The residents of the Irish Channel are once again showing their creativity and Carnival spirit in Year Two of the Krewe of House Floats. This year, the neighborhood’s theme is “Down on the Bayou.”
The Irish Channel subkrewe captain, Autumn Town, said that the theme is a way to pay homage to bayou communities struggling to recover from Hurricane Ida. Because New Orleanians are able to decorate their homes while so many people on the bayou are still rebuilding, the subkrewe is also holding a fundraiser for Ida relief. The KoHF participants are collecting supplies and funds for the People of the Bayou campaign as part of the neighborhood efforts.
Town was the subkrewe’s co-captain last year and is flying solo this year. She first got involved when KoHF started in 2021 from a random post that popped up on her Facebook feed.
“I am a huge fan of Mardi Gras parties, costuming and decorating, so this sounded perfect — a way to still celebrate from home, but still have some of the beauty and artistry of Mardi Gras in our neighborhoods,” Town said. “I also appreciated that the goal was to provide employment and aid for those artists and culture bearers more heavily hit by the pandemic. I volunteered because I loved the idea, and I wanted to help bring it to the Channel.”
Not surprisingly, fewer Irish Channel residents are participating in 2022. Last year, the subkrewe had more than 100 house floats; this year, about 42 are registered to be listed on the KoHF map, although other residents may be creating house floats.
“I think people are exhausted in general. Two years of pandemic has been really hard on everyone, even if they’re not struggling with money or mental health,” Town said. “And I think lots of people are so excited about Mardi Gras this year that they are foregoing the house float.”
Elizabeth Carter, who lives on First Street, is honoring the bayou butterflies this year as her creative contribution to the subkrewe theme. Her own butterfly garden is registered with the North American Butterfly Association and is a Bronze Level Native Garden certified by the Native Plant Initiative of Greater New Orleans.
Carter went forward with an elaborate house float despite a lot of damage from Hurricane Ida. “I debated whether to participate this year,” she said. “The interior of my house is still a complete wreck from Hurricane Ida. But at some point I decided I needed something to cheer me up, too.”
Carter worked with float artist Rene Pierre to create last year’s “Shark Week” float for the subkrewe’s 2021 “Channel Surfing” theme. Although her theme and decoration are totally different in 2022, some components of the float are the same.
She again turned to Pierre of Crescent City Artists, who uses panels that can be re-used from year to year. He repainted them with the “Bayou Butterflies” theme and carved a new prop. Michael Dixon made the sign, and Carter did some small touches and the spectacular lighting herself.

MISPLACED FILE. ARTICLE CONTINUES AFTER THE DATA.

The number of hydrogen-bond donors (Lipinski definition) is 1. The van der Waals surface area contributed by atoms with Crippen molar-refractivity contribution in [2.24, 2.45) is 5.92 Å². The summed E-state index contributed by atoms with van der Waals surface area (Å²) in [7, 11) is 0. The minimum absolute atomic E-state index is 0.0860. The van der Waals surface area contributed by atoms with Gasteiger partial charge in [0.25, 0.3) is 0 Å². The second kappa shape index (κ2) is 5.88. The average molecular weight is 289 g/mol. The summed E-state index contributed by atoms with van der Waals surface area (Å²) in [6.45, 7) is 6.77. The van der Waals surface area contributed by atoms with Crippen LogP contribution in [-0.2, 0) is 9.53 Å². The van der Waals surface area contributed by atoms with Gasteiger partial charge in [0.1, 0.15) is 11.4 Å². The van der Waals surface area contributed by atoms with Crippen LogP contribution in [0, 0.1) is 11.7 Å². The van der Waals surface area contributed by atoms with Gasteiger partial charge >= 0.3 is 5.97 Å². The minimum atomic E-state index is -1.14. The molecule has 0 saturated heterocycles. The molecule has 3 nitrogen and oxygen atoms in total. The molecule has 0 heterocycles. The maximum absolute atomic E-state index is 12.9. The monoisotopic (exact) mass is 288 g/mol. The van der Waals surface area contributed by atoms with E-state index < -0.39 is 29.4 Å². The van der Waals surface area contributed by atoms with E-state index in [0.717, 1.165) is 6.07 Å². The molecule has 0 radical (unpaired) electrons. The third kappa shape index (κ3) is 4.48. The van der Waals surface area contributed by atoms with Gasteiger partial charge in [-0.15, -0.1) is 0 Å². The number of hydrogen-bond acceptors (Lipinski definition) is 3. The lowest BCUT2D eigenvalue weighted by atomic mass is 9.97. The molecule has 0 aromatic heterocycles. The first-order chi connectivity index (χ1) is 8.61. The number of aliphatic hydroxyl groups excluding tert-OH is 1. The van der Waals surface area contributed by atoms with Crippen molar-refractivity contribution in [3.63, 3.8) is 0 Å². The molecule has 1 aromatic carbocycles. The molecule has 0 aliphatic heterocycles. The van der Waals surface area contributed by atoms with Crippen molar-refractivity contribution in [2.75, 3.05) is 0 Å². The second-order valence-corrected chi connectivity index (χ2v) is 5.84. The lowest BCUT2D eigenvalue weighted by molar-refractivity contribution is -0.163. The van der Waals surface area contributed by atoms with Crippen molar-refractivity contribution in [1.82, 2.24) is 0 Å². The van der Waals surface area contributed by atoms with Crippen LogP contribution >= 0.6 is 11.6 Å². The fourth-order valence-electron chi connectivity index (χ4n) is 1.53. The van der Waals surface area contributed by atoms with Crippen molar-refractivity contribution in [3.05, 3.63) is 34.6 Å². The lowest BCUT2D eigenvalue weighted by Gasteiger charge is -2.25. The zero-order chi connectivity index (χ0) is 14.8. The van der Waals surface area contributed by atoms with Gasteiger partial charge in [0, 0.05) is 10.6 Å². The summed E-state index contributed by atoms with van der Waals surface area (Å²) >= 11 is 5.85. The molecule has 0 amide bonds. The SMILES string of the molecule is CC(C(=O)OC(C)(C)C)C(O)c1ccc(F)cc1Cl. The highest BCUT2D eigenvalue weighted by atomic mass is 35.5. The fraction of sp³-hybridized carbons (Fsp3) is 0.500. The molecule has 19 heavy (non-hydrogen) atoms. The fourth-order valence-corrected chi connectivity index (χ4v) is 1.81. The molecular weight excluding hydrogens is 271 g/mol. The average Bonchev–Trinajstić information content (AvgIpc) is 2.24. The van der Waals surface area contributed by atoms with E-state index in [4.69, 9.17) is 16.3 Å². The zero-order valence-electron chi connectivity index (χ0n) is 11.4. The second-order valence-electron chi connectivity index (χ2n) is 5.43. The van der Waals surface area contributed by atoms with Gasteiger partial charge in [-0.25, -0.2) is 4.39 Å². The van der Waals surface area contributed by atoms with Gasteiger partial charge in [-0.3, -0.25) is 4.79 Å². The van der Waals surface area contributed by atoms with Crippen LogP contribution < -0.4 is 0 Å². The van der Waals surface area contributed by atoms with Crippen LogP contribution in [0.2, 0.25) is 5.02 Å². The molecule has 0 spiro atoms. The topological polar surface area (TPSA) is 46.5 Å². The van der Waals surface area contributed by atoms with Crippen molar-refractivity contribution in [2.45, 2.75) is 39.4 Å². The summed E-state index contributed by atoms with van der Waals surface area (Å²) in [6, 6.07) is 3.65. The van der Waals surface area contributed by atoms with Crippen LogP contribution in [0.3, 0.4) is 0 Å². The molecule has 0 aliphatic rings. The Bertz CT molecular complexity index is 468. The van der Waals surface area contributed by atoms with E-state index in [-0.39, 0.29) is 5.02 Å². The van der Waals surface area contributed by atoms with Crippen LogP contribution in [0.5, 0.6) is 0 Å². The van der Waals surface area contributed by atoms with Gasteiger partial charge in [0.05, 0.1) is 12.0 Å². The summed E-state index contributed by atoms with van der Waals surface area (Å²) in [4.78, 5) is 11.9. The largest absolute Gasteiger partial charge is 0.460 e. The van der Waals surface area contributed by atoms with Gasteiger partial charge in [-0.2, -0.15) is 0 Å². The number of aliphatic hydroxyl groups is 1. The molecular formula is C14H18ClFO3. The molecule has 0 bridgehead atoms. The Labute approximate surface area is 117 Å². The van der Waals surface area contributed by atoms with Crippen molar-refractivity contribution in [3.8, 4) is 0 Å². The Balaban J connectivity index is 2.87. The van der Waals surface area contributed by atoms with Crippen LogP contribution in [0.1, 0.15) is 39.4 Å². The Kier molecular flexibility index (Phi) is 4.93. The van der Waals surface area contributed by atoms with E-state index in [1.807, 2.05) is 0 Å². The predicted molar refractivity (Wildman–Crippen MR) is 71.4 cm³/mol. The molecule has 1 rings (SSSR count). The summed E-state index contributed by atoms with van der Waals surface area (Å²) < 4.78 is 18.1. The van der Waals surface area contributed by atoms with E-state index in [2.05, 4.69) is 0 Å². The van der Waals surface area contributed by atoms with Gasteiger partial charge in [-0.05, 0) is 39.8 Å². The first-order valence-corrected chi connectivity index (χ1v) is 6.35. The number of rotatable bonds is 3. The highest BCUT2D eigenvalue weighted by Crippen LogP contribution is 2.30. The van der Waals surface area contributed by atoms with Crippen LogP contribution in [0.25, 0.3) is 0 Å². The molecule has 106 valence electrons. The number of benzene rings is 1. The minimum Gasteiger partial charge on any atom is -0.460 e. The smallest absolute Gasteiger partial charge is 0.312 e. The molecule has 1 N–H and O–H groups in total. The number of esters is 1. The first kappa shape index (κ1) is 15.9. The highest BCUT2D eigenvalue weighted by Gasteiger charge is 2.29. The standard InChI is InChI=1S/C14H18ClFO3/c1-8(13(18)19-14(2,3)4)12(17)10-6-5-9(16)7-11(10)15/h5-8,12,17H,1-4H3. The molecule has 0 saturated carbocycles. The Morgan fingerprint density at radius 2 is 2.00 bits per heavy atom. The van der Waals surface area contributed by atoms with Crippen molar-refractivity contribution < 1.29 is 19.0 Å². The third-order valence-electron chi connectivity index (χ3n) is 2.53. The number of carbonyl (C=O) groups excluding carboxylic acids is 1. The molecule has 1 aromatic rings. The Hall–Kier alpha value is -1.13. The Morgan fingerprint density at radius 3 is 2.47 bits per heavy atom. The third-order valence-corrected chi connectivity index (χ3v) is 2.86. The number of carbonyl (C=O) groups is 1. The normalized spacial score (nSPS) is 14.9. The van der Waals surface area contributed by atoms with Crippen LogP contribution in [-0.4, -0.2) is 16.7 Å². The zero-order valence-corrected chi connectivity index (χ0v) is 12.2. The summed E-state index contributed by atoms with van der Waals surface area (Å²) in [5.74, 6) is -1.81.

“He brought me a masterpiece, and it definitely cheers me up,” Carter said. “I was excited to be able to dedicate a float to bayou butterflies and, by extension, native plants. I hope my float brings people a bit of joy and inspires people to reconsider the way they landscape.”
Last year, Barbara Newton and Lee Howard made their elaborate “Gilligan’s Island” house float from scratch. “Normally during Carnival season, it is a marathon of parades, parties and costume creation,” Newton said. “Coupled with a pandemic that was keeping us home, we had all the time in the world last year to create ‘Gilligan’s Island.’”
This year, their Seventh Street house float theme is “Alligator Alley.” Busy with other Carnival activities, they used pre-made cutouts of alligators by Joe Wos of SecondLine Art and store-bought decorations instead of crafting everything themselves.
“It makes me happy when I drive by decorated house floats. I love seeing the creativity,” Newton said. “House floats represent the spirit and determination of New Orleanians.”
Howard adds: “The turnout last year was amazing, and I think it gave out-of-towners an opportunity to really explore more of the city than they might not otherwise see. We talked with many, many folks. Even the granddaughter of the creator of ‘Gilligan’s Island’ showed up for a photo.”
Visitors are still interested in viewing house floats, according to Cassandra Snyder, the owner of the local tour company Soul of NOLA.
“I am getting requests this year also to see house floats. Travelers coming to New Orleans have read about them and are asking to see them,” Snyder said. “It is also a nice surprise when we just come across one in the course of a tour. It’s like an unexpected jewel, a real treat — both for me and the visitors to our city.”
Throughout the Carnival season, Uptown Messenger will be visiting with neighborhood KoHF subkrewes across Uptown to see how they’re doing Yardi Gras.